Apple Cake #10: Apple Chestnut Cake

You will be sick of my apple cakes come the first of the year. There are so many gorgeous apple cakes I still want to try. I think this is apple cake #10!

I know it's strange to post another cake right before Thanksgiving, but you might have leftover chestnuts this weekend, and I wanted to be helpful!

This one is a luxurious apple cake, made better by the creaminess of chestnuts, chestnut puree and creme fraiche.
You know the results are going to be moist and wonderful.

Whenever in Paris, I bring back products in my luggage that are hard to find at home.

Over the years, I would pack my suitcase with bubble wrap, hoping these specialty items wouldn't break, (or be stopped by customs!).
I've learned that most of these hard to find products can be easily found on in their grocery department, though sometimes the shipping costs more than the product!

This chestnut spread (creme de Marron) goes a long way.

Once opened, it stays in the fridge for months.
I LOVE it mixed with vanilla or plain yogurt for breakfast. I often buy Chestnut yogurt when I can find it in Paris.


This is a great cake to make if you have leftover chestnuts (which I always do) from your Thanksgiving stuffing.

Apple Chestnut Cake:

1 stick butter, melted
2 large apples, peeled and cubed
1/4 cup of currants or raisins soaked in Cognac
1 cup sugar
1/4 cup French chestnut puree or paste
1/4 cup of creme fraiche or sour cream
2 eggs
1/2 cup chestnuts, chopped
1 3/4 cups flour
1 tsp baking powder
1 tsp baking soda

Mix wet ingredients together in a large bowl and slowly add in the dried ingredients.

Pour batter into a 9" well buttered springform pan and bake in a 350F oven for one hour.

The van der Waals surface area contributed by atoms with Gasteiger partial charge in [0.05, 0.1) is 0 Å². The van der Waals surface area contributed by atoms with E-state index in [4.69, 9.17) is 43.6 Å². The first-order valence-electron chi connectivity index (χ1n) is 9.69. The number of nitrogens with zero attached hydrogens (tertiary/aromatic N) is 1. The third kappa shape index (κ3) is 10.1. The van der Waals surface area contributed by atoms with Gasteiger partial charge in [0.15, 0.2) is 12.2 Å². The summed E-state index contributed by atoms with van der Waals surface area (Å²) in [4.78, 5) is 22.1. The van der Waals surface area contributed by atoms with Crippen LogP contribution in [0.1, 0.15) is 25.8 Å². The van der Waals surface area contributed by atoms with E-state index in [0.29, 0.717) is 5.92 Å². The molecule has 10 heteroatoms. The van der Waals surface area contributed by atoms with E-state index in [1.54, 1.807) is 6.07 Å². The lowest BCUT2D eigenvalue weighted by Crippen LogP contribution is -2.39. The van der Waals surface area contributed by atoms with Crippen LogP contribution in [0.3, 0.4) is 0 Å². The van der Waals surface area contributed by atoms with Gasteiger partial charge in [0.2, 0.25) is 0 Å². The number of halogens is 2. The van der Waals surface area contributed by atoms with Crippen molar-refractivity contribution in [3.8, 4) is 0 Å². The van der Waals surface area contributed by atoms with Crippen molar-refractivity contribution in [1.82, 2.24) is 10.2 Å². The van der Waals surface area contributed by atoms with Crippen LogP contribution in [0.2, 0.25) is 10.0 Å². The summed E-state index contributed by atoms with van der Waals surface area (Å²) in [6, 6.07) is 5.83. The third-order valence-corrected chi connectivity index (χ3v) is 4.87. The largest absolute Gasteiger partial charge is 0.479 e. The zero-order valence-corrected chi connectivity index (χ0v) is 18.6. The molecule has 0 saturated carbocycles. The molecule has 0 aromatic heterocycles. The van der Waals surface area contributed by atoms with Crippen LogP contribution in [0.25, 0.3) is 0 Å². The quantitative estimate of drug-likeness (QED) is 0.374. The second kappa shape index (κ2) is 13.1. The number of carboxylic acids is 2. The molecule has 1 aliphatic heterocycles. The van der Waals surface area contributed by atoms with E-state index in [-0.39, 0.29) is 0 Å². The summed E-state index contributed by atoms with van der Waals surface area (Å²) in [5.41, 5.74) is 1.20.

Let rest in the pan a few more minutes before unmolding the sides.

Dust with powdered sugar or make a simple icing of powdered sugar and a tablespoon of milk to drizzle.


Have a happy Thanksgiving!
See you on Friday with leftovers. :)

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Stacey, I share your love of chestnuts and still have a can of marrons from a 2006 trip to Paris. I just can toss them based on a mere due date. ;-) I'm growing chestnut trees, but no crops yet. When it happens, you'll be my first shipment east. Thanks for this great recipe.
This apple cake looks wonderful and so does the Russian one you posted a few days ago. Next year, I'll bring you chestnuts from my tree. Have a great Thanksgiving!!! xo, Rosemary
Anonymous said…
That Wedgewood pattern is so horsey set chic! I'm thinking chestnut puree does the same thing almond paste does to a cake - brings in that special note of luxurious density. Sometimes it's good to be dense! Wishing you, Henry, & everybody you love a very, very happy Thanksgiving.
Natalia said…
Thank you for all your fabulous Thanksgiving recipes leading up to this holiday. Happy Thanksgiving to you Stacey!
Anonymous said…
Hi Stacey - if you're ever across the border on the Canadian side there is a grocery store called Starsky - they carry a lot of the yummy foods you bring home from Paris for very reasonable prices. The Chestnut spread for example is less than $6 CDN, they have a few choices of Edmond Fallon mustard too but only the tiny jars for about $3.